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March 2006

Baltimore Noir

Regrets, I have a few. Telling Bill Crider that joke about his home town. Paying a physical trainer three months in advance, only to have him disappear after our third session. (Note to self, as Michael Keaton might have said into his tape recorder in Night Shift: What about a novel about a blocked crime writer who abandons the book at hand to track down the trainer who stiffed her? Naw, it will never work. Everyone knows there's no such thing as writer's block.) I've put my foot in my mouth. I've put my money on the wrong horse, literally and figuratively. I've put things on paper that I can't recant.

Right now, however, what I regret most is this paragraph from the introduction to Baltimore Noir (Akashic Press):

But then, to live in Baltimore -- Bulletmore, Murderland, according to one famous piece of graffiti -- is to be aware of murder; we have not enjoyed the sharp declines in homicide rates achieved by cities such as Boston and New York. We remain steadfastly in the top five, per capita, year in and year out. Statistically, two people died while I was working on this foreword.

In context, I think it works. You be the judge. Still, I'm uncomfortable with that breezy last line, given recent events. My former colleague Carl Schoettler was beaten viciously in a robbery attempt Feb. 25th. Read about it here and here. More than a third of the writers in Baltimore Noir have worked with Carl: Rafael Alvarez, Dan Fesperman, Lisa Respers France, Rob Hiaasen, Sujata Massey and David Simon. Not even a month ago, Rob told me that Carl, whose desk has long been in close proximity to his, was still power-napping in the afternoons, then snacking on bananas and cottage cheese. If you met Carl, or even read him, you'd be tempted to imitate his habits in hopes that you might enjoy the same physical and literary vigor for which he is famous.

The attack on Carl came in Baltimore's first homicide-free week of 2006. According to the March 1 edition of the City Paper, there have been 41 homicide victims in the city through Feb. 25th; all but two were African-American. If I didn't know Carl, I might be arguing that the newspaper is paying too much attention to one of its own, who happens to be white and middle-class. But I do know him, so please don't expect objectivity. And I also happen to think that this incident, given the details -- a relatively safe downtown neighborhood early on a Saturday evening, with so many witnesses nearby -- might be a canary in a coalmine, a reminder that the unofficial truce that keeps Baltimore's violence out of sight and out of mind is a tenuous one indeed.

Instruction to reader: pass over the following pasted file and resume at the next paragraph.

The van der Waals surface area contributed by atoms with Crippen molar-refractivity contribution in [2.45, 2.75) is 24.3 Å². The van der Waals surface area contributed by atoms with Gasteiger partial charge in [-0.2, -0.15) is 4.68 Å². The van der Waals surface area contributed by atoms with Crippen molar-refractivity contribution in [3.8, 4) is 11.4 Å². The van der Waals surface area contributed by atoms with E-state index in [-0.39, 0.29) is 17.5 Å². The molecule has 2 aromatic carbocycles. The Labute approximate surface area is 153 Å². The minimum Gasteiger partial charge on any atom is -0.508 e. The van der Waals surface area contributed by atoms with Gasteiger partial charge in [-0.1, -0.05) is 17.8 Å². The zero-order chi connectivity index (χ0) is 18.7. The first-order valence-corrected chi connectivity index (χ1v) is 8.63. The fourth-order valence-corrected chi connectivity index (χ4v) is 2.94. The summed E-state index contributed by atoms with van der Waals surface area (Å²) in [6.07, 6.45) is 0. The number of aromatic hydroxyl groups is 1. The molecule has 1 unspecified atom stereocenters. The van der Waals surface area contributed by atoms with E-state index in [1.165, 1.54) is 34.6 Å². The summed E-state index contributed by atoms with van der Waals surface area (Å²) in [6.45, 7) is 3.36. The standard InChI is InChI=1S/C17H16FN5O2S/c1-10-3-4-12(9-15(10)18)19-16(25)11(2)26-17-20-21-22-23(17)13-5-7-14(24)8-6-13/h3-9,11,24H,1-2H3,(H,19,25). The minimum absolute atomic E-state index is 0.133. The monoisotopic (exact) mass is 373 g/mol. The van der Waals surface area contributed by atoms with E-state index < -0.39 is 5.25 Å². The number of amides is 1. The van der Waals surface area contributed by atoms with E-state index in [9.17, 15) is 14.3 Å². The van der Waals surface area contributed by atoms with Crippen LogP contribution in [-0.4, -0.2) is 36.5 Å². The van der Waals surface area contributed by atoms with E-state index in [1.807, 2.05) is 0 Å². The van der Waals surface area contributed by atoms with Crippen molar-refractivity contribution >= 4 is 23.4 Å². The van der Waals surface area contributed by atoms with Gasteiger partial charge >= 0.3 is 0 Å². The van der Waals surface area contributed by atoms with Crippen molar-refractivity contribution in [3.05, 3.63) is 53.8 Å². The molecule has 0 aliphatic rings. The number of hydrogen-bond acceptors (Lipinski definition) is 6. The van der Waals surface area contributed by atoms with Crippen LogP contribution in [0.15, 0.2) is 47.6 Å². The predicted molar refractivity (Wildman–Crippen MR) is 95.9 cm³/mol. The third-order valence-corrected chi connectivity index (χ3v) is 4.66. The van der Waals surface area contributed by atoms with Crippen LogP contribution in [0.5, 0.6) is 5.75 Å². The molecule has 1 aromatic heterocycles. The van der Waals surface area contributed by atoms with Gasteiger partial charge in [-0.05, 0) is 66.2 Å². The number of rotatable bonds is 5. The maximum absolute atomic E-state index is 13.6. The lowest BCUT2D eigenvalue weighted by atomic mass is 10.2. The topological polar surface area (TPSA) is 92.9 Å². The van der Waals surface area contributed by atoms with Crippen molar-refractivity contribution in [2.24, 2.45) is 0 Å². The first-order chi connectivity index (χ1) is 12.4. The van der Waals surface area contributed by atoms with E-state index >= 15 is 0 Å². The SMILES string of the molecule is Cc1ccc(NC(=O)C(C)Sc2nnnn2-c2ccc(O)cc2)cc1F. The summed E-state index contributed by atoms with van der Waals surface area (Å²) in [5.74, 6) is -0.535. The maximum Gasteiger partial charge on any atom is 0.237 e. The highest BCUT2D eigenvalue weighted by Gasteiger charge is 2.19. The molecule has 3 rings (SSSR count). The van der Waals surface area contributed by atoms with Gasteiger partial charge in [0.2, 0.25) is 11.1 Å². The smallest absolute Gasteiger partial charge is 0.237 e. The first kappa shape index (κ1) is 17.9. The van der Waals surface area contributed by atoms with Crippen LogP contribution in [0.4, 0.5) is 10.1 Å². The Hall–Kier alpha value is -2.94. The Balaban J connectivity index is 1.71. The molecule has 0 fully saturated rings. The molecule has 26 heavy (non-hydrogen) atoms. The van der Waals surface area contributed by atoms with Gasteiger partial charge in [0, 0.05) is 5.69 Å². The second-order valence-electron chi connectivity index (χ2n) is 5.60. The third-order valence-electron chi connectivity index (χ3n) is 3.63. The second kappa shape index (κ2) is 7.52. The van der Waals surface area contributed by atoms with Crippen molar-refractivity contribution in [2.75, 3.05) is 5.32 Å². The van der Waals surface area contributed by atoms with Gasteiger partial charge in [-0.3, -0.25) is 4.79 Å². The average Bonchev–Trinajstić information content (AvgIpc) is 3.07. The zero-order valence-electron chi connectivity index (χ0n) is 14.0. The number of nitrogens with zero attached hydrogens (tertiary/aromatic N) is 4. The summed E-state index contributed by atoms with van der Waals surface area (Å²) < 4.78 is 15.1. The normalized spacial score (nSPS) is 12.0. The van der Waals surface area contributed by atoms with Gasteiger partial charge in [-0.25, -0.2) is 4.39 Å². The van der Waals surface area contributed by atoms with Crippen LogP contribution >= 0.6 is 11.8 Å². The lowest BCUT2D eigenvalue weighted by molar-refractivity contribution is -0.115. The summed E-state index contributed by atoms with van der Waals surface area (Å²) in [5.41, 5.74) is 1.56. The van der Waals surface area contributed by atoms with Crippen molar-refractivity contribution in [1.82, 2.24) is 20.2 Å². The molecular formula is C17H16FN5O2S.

Baltimore really is Smalltimore. The corner where Carl was attacked -- I stride by there in the evenings, on my way home from yoga. Given some of the facts that have come to light, another former Sun reporter can't help wondering if he knows the assailant. One of Carl's most recent bylines included a generous squib for Baltimore Noir. Not even three weeks ago, a group of former Evening Sun reporters sat in a local coffee house gleefully telling Schoettler stories. Ah well, that I don't regret that because it proves that we didn't need a tragedy to stoke our admiration for Carl. Think good thoughts, okay?

The Book Store

I'm not going to keep Gail Godwin's The Queen of the Underworld, much as I admired it. So some kind correspondent will receive a copy next month. This month, I've already chosen recipients for Kings of Infinite Space, Girl Sleuth and The Woman at the Washington Zoo. And although I said I would run a contest for the ARCs of No Good Deeds, I arbitrarily decided to give one to Lisa Salazar, a South Texas fan who planned her vacation around last year's tour, traveling more than 1,700 miles to attend one of my book signings. I still put together a quiz, but how could I not give Lisa an ARC? New rule: Anyone who travels more than 1,500 miles to attend a signing gets a free copy of next year's book.


"The Crack Cocaine Diet," which appears in The Cocaine Chronicles (another fine Akashic anthology), has been chosen for Best American Mystery Stories 2006, edited by Scott Turow and Otto Penzler. People wonder how much I know about the subject. Trust me on this. I'm a longtime expert on diets.

Baltimore Noirwill debut at the City Lit Festival at the Enoch Pratt Central Library, April 8th. I'll lead a panel of contributors in a discussion of how our fair city inspires us. Meanwhile, Publishers Weekly had this to say about the book:

"Mystery fans should relish this taste of Baltimore's seamier side, the eighth volume in Akashic's series showcasing dark tales of crime and place (Brooklyn Noir, etc.). Editor Lippman offers both a fine introduction and the lead story ("Easy as A-B-C"), which is one of the anthology's best. Half of the 16 contributors have connections to the Baltimore Sun, including David Simon of Homicide fame, whose "Stainless Steel" is a noir gem. Baltimore (aka "Bulletmore, Murderland") is a diverse city, and the stories reflect everything from its old row houses and suburban mansions to its beloved Orioles and harbor areas. There's dark humor in Dan Fesperman's "As Seen on TV," as well as in Tim Cockey's noir ghost story, "The Haunting of Slink Ridgely." Charlie Stella's mob story, "Ode to the O's," is brutally direct, while Ben Neihart's "Frog Cycle" offers a futuristic take on the high-tech industries springing up in place of factories. Other contributors include Marcia Talley, Jim Fusilli and Sujata Massey. (May)"

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